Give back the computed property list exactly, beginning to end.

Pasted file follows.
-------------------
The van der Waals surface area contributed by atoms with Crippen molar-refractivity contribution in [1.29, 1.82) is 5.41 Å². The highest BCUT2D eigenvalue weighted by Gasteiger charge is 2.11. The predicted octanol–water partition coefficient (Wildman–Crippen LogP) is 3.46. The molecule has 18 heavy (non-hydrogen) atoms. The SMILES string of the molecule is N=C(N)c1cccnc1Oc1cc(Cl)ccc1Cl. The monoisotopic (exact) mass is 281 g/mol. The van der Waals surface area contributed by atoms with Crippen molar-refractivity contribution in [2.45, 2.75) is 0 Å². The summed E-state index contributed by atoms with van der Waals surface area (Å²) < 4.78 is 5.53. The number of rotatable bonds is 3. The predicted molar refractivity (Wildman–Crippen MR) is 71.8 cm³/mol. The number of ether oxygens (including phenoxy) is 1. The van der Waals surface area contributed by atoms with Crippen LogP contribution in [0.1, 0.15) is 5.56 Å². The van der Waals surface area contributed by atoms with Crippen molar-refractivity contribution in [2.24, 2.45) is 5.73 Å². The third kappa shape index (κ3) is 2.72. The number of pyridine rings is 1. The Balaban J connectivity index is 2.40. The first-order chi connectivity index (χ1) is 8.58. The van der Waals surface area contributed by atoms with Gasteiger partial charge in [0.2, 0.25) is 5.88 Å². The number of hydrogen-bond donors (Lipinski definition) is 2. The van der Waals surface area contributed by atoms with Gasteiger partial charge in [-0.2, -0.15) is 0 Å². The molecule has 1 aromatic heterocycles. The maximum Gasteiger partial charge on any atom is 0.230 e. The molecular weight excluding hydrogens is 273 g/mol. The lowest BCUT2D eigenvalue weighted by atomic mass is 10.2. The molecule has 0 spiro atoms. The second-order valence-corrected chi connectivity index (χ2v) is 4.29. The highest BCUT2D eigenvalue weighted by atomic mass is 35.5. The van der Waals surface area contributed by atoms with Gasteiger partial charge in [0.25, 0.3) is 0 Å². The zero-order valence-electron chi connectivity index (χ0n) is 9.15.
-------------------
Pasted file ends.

The van der Waals surface area contributed by atoms with Crippen molar-refractivity contribution in [1.29, 1.82) is 5.41 Å². The highest BCUT2D eigenvalue weighted by Gasteiger charge is 2.11. The predicted octanol–water partition coefficient (Wildman–Crippen LogP) is 3.46. The molecule has 18 heavy (non-hydrogen) atoms. The SMILES string of the molecule is N=C(N)c1cccnc1Oc1cc(Cl)ccc1Cl. The monoisotopic (exact) mass is 281 g/mol. The van der Waals surface area contributed by atoms with Crippen molar-refractivity contribution in [2.45, 2.75) is 0 Å². The summed E-state index contributed by atoms with van der Waals surface area (Å²) < 4.78 is 5.53. The number of rotatable bonds is 3. The predicted molar refractivity (Wildman–Crippen MR) is 71.8 cm³/mol. The number of ether oxygens (including phenoxy) is 1. The van der Waals surface area contributed by atoms with Crippen LogP contribution in [0.1, 0.15) is 5.56 Å². The van der Waals surface area contributed by atoms with Crippen molar-refractivity contribution in [2.24, 2.45) is 5.73 Å². The third kappa shape index (κ3) is 2.72. The number of pyridine rings is 1. The Balaban J connectivity index is 2.40. The first-order chi connectivity index (χ1) is 8.58. The van der Waals surface area contributed by atoms with Gasteiger partial charge in [0.2, 0.25) is 5.88 Å². The number of hydrogen-bond donors (Lipinski definition) is 2. The van der Waals surface area contributed by atoms with Gasteiger partial charge in [-0.2, -0.15) is 0 Å². The molecule has 1 aromatic heterocycles. The maximum Gasteiger partial charge on any atom is 0.230 e. The molecular weight excluding hydrogens is 273 g/mol. The lowest BCUT2D eigenvalue weighted by atomic mass is 10.2. The molecule has 0 spiro atoms. The second-order valence-corrected chi connectivity index (χ2v) is 4.29. The highest BCUT2D eigenvalue weighted by atomic mass is 35.5. The van der Waals surface area contributed by atoms with Gasteiger partial charge in [0.25, 0.3) is 0 Å². The zero-order valence-electron chi connectivity index (χ0n) is 9.15.